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Old Aug 14, 2011, 04:02 AM
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Arngeir Blakseth's Avatar
Molde, Norway
Joined Jan 2001
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Have you guys heard of Norbert Rauch? He's been making models of airliners for ages, and among his offerings is also a DC-10. All his models are in 1/16 scale, this means that the DC-10 is a large model, but well sized for a pair of 120mm fans. His method of construction is fiberglass nose, tailsection and nacelles, and balsa planked foam cores for the rest of the plane. Here's a link for you : http://www.rauch-airliner.com/Introduction.htm
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Old Aug 14, 2011, 05:59 AM
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Joined Oct 2003
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Video of a KC-10 powered by a gas turbine.
Flight was o.k. but the pilot landed the plane into the high grass off the runway
premier vol KC 10 complet (6 min 6 sec)
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Last edited by Kapnos; Aug 14, 2011 at 07:42 AM.
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Old Aug 14, 2011, 08:17 AM
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United States, FL, North Port
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Quote:
Originally Posted by Arngeir Blakseth View Post
Have you guys heard of Norbert Rauch? He's been making models of airliners for ages, and among his offerings is also a DC-10. All his models are in 1/16 scale, this means that the DC-10 is a large model, but well sized for a pair of 120mm fans. His method of construction is fiberglass nose, tailsection and nacelles, and balsa planked foam cores for the rest of the plane. Here's a link for you : http://www.rauch-airliner.com/Introduction.htm
Arngeir,
I inquired to norbert about his DC-10, but the price of the price of the parts and shipping was just unreasonable (the fiberglass parts weren't to bad, it was the foam parts). After all was said it done and with the horrible state of the US dollar, the price was right at $2500 for a short kit. I believe i could make a 1/7 scale DC-10 airframe for that kind of money, and speaking on a 1/7th scale version. I'm actually slightly thinking about it as crazy as that sounds. It would definitely be a one-off build though and would probably need a 2 or 3 P-200 jetcats, or some home-made EDF's that would be some BIG fans to fill the nacelles
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Old Aug 14, 2011, 12:34 PM
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LuvEvolution7's Avatar
St.Catharines, Ontario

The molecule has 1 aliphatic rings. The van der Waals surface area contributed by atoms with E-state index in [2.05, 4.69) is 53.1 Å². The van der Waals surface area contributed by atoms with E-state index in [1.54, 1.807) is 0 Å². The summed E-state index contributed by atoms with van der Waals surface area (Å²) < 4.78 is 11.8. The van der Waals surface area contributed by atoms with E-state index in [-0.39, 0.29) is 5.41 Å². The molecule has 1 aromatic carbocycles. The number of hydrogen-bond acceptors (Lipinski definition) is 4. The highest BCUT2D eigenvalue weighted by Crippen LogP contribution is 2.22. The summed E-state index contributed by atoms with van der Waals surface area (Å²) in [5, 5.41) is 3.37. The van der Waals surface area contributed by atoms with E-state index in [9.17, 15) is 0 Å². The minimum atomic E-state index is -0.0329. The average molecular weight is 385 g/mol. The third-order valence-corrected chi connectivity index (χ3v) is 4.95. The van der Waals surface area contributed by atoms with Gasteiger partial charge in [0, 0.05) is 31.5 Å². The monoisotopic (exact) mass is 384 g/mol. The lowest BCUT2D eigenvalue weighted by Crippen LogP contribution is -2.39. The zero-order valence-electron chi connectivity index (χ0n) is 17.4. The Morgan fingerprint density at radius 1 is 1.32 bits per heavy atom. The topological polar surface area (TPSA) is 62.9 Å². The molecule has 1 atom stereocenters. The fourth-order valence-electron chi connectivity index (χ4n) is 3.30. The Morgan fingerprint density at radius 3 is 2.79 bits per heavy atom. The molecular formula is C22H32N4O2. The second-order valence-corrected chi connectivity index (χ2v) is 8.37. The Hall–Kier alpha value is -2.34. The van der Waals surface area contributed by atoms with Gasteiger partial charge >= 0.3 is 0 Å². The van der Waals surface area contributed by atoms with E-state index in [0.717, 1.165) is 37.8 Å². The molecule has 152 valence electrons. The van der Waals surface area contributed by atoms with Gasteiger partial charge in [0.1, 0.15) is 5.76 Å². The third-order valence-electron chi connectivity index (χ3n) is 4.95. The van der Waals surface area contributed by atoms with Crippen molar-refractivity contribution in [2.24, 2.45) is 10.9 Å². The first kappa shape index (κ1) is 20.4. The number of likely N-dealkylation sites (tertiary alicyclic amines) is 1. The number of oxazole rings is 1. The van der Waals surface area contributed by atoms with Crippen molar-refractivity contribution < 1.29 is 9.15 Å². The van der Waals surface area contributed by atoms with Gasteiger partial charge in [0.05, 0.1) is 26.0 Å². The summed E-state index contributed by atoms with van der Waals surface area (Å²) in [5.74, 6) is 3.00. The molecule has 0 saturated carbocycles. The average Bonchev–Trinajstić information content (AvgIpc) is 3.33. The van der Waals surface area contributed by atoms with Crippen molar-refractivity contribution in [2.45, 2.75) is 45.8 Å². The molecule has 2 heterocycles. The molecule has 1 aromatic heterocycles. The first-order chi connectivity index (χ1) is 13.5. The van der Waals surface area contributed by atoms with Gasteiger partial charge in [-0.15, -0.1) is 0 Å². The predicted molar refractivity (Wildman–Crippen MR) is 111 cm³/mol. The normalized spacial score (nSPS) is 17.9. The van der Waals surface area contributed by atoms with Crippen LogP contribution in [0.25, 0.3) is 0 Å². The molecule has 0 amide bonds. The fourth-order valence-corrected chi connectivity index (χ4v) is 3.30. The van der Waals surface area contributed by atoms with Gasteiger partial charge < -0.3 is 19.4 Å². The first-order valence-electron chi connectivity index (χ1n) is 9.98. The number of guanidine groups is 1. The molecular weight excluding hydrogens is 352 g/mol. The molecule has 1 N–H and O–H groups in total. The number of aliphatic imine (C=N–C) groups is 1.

Joined Jan 2009
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fan

a home made fan would be killer. you'de just need to machine a hub to accept cut prop blades. here's a pic of what Olle did for a home made fan. enjoy.
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Old Aug 14, 2011, 03:40 PM
Wannabe B-26 pilot!
Matt Halton's Avatar
Southwold, Suffolk, UK.
Joined Nov 2002
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Hadn't seen this before, amazing, very well and truly subscribed!

Matt
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Old Aug 14, 2011, 04:00 PM
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Mold Construction is beginning:

Here's a WHOLE bunch of fiberglass cloth cut to shape for one horizontal stab and rudder mold. this is only 3/4 of it, as 16 pieces of cloth have already been applied:


1/2 of a horizontal stab and rudder mold in progress:



Video #1
How to build an F-14D Tomcat #27 (30 min 54 sec)
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Old Aug 14, 2011, 04:02 PM
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Quote:
Originally Posted by LuvEvolution7 View Post
a home made fan would be killer. you'de just need to machine a hub to accept cut prop blades. here's a pic of what Olle did for a home made fan. enjoy.
Thats pretty much exactly what i had envisioned, but I was thinking carbon fiber/kevlar molded blades would be even cooler.. but the cut down prop blades look pretty good as well.
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Old Aug 14, 2011, 07:02 PM
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More videos:

How to build an F-14D Tomcat #28 (27 min 31 sec)


How to build an F-14D tomcat #29 (13 min 20 sec)



Completed horizontal stab half:


Completed Rudder half:
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Old Aug 15, 2011, 08:10 PM
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After getting home from work and doing a brake job on my truck, I got to do a few things. First up was making that fabric rack/ cutting table. I used a combination of 2x4's and 1x3's to build it. The cutting top is 1/4" thick tempered hard-board. This stuff is strong enough to allow you to run a rotary cutter down it cutting through 18oz glass cloth w/o leaving any marks on the surface. It is also very smooth so the fabric doesn't snag. I also made it just tall enough so it would roll (it has 4 swivel castors on the bottom of it) under the work table up against the wall of my shop. I've got enough room to hold 8 rolls of cloth 48" wide or narrower if I were to use both sides of the table. Right now, i've only get 4 rolls hanging, and one of those rolls is 50" wide, so i've got to work out something to get that one to hang.